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White House

Maybe I should have waited,
given my body more time   

let the pearling of that new
Moon really settle in, burrow in
its call to me, but I had shit to do
and me to do and I forget
the gall of the political --
how it begs against the centering
of self, begs you to meet
your wrangled drama at the
door. I will always have
the trouble of dual simplicities;
of my need to do what I’m
told and my need to do
what I’m led to. I didn’t worry
that it was too late, I didn’t
worry about you at all -- my body
a salt capsule to drown, little concern
for my pilot.


All I can do now is swim good
good love, take note of the golds that
work me down, the shifts that calm my cool. I’m
taking it East, steady on my slow
walk to the capital of my councils,
steady on the way to forgiving my fissures, counting
my crows. God knows I’m a creature
of mystic, God knows I’m a creature of critical
holes, I was given a life and led
it off and astray towards the glitter of
direction. I know now what
thickened the breath, what blackened the

In the mirror I count the
new grids, the crimson lines of
life’s torture coloring
the sugar of my thighs.

In addiction, the stakes are alive.

In illness, the stakes -- they hide,
they sputter, they die.




Imagine?? My Sister an Astronaut?


When she was small I couldn’t see
her I held her hand in tendered

obligation fed her because
she was hungry

slapped her because
she spoke one day she stole

my underwear
I climbed to the top of

our bunk beds my waist a cradle over her’s
my fists a marsh of dead moons

shadowing her little face
after two taps I felt the

monstrosity of my putrid desires

my intrinsic knowings
suddenly afraid to bruise the small

the strange foreign god of sisterhood

it was then I knew
I loved her something bad

she’s off to college going to study
some aerospace biomedical nanoscience

shit some shit only white people think
to study because access is a frame

of reference an organizing principle
in the family group chat she sweats us out

with her excitement about next semester
and 8 a.m trig

in High School I failed everything
graduated with underwhelming decimals

the dark trauma of men lining my transcript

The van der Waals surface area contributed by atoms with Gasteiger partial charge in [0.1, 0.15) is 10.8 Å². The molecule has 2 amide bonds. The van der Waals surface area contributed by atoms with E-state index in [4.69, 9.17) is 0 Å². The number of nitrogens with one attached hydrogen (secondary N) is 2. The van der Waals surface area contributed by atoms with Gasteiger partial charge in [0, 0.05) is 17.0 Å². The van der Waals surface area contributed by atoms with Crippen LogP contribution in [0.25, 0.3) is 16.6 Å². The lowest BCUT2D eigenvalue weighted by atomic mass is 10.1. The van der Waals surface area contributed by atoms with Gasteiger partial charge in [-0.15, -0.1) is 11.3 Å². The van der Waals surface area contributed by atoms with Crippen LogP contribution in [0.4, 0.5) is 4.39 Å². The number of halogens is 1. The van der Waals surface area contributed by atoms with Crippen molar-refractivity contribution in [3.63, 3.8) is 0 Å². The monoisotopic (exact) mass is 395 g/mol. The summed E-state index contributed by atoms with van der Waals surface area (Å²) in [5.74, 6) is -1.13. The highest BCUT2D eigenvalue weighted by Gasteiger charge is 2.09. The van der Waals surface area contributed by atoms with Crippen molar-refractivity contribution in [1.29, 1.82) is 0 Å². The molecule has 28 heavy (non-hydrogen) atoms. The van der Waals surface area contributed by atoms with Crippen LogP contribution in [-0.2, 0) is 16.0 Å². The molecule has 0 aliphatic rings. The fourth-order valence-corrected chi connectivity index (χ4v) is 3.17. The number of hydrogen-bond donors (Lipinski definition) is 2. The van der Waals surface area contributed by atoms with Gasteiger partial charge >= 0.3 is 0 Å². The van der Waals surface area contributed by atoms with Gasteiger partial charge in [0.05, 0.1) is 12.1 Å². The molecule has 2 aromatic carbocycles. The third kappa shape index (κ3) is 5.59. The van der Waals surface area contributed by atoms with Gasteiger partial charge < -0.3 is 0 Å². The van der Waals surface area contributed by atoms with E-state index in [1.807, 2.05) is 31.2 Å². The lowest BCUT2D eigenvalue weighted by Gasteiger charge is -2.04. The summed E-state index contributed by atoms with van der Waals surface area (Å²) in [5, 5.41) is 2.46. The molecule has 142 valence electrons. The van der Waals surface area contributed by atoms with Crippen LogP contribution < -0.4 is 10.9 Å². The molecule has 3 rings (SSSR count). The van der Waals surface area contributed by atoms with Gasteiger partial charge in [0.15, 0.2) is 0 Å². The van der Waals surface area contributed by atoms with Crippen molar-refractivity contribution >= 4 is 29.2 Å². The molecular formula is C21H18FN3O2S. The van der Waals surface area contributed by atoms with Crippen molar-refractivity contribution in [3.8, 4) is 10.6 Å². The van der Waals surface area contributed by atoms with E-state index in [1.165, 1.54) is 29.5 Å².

but baby girl has got something

I don’t
it’s called discipline and

it moves her through the world slow
and deliberate all the night a platform

all the trains just stations away
she’s off to space camp in a few weeks

and so fucking casual about it I say, hey
maybe you should be an astronaut yea, thinking

about it as if a breakfast burrito or
mommy’s oxtail

my girl my young knight
driving a needle through the inflated

boundaries of ambiguous sciences I think
shiiiiiiit imagine?? My sister an astronaut???

lineage narrativized through the brat
of my heart into

the prodigious stuff of the stars
towering in bigness

bigger than you and you and you
and you and you.




When I Say The Hood Made Me, I Mean:

A sheer violence and a bed embalmed in it, a small girl pretzel legged at the center, soft stones placed at the north and west of her frame, crystals stapled at the southernmost point, the new world a salt capsule, a one way entrance. Before her nana died there was a brief quiet and then the spirits came and she was besieged with rupture, and talked with them only through series’ of bloodlettings,

the blade cold against the stiff brown skin, the dare ripe with noise, so much noise, and is anyone listening (except the pores of these walls) to this girl shrugging out of the mud, sopping with it but limbs activated nevertheless and the stones with a tide of tension below pushing them up up until the spirit exhausts and the crystals fall back into the bowl of the bed, the sugar sticky and stark, a soft voice initiates the beginning of a new life

                  and then

                                                a hum.



Camonghne Felix

Camonghne Felix, M.A. has received Fellowships from Cave Canem, Callaloo, Poets House and is an alumnus of the NYU Arts Politics M.A. program and the Bard MFA program. The 2012 Pushcart Prize nominee is the author of the chapbook Yolk, was recently listed by Black Youth Project as a "Black Girl From the Future You Should Know," and has been published in various outlets, including Poetry Magazine, Academy of American Poets, Buzzfeed Reader, Teen Vogue, PEN America, The Offing and The Shallow Ends. Her debut collection of poems, Build Yourself a Boat, was a 2017 University of Wisconsin Press Brittingham & Pollak Prize finalist, and a 2017 Fordham University Poets Out Loud semi-finalist.


The Brooklyn Rail

DEC 17-JAN 18

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